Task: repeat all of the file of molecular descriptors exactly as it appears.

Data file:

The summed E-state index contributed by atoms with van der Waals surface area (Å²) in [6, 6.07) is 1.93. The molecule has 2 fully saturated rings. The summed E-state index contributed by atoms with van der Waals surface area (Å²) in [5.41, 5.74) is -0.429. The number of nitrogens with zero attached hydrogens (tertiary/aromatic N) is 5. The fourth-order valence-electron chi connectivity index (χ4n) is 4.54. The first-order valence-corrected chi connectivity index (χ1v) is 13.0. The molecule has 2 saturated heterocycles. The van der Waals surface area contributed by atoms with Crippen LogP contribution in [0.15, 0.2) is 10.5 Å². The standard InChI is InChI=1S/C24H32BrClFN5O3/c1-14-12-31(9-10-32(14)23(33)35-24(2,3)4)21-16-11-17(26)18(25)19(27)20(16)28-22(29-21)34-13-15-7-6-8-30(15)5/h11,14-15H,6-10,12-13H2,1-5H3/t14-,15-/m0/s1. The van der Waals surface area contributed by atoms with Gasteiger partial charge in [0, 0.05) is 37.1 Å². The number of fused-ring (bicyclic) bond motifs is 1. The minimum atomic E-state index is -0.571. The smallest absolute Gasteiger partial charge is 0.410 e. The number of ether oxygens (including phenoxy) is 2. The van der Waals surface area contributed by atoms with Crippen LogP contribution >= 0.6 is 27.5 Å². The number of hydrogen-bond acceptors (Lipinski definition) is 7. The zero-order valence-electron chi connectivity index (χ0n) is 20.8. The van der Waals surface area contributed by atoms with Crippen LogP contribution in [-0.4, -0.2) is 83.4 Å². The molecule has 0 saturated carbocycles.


The summed E-state index contributed by atoms with van der Waals surface area (Å²) in [6, 6.07) is 1.93. The molecule has 2 fully saturated rings. The summed E-state index contributed by atoms with van der Waals surface area (Å²) in [5.41, 5.74) is -0.429. The number of nitrogens with zero attached hydrogens (tertiary/aromatic N) is 5. The fourth-order valence-electron chi connectivity index (χ4n) is 4.54. The first-order valence-corrected chi connectivity index (χ1v) is 13.0. The molecule has 2 saturated heterocycles. The van der Waals surface area contributed by atoms with Crippen LogP contribution in [0.15, 0.2) is 10.5 Å². The standard InChI is InChI=1S/C24H32BrClFN5O3/c1-14-12-31(9-10-32(14)23(33)35-24(2,3)4)21-16-11-17(26)18(25)19(27)20(16)28-22(29-21)34-13-15-7-6-8-30(15)5/h11,14-15H,6-10,12-13H2,1-5H3/t14-,15-/m0/s1. The van der Waals surface area contributed by atoms with Gasteiger partial charge in [0, 0.05) is 37.1 Å². The number of fused-ring (bicyclic) bond motifs is 1. The minimum atomic E-state index is -0.571. The smallest absolute Gasteiger partial charge is 0.410 e. The number of ether oxygens (including phenoxy) is 2. The van der Waals surface area contributed by atoms with Crippen LogP contribution >= 0.6 is 27.5 Å². The number of hydrogen-bond acceptors (Lipinski definition) is 7. The zero-order valence-electron chi connectivity index (χ0n) is 20.8. The van der Waals surface area contributed by atoms with Crippen LogP contribution in [-0.4, -0.2) is 83.4 Å². The molecule has 0 saturated carbocycles.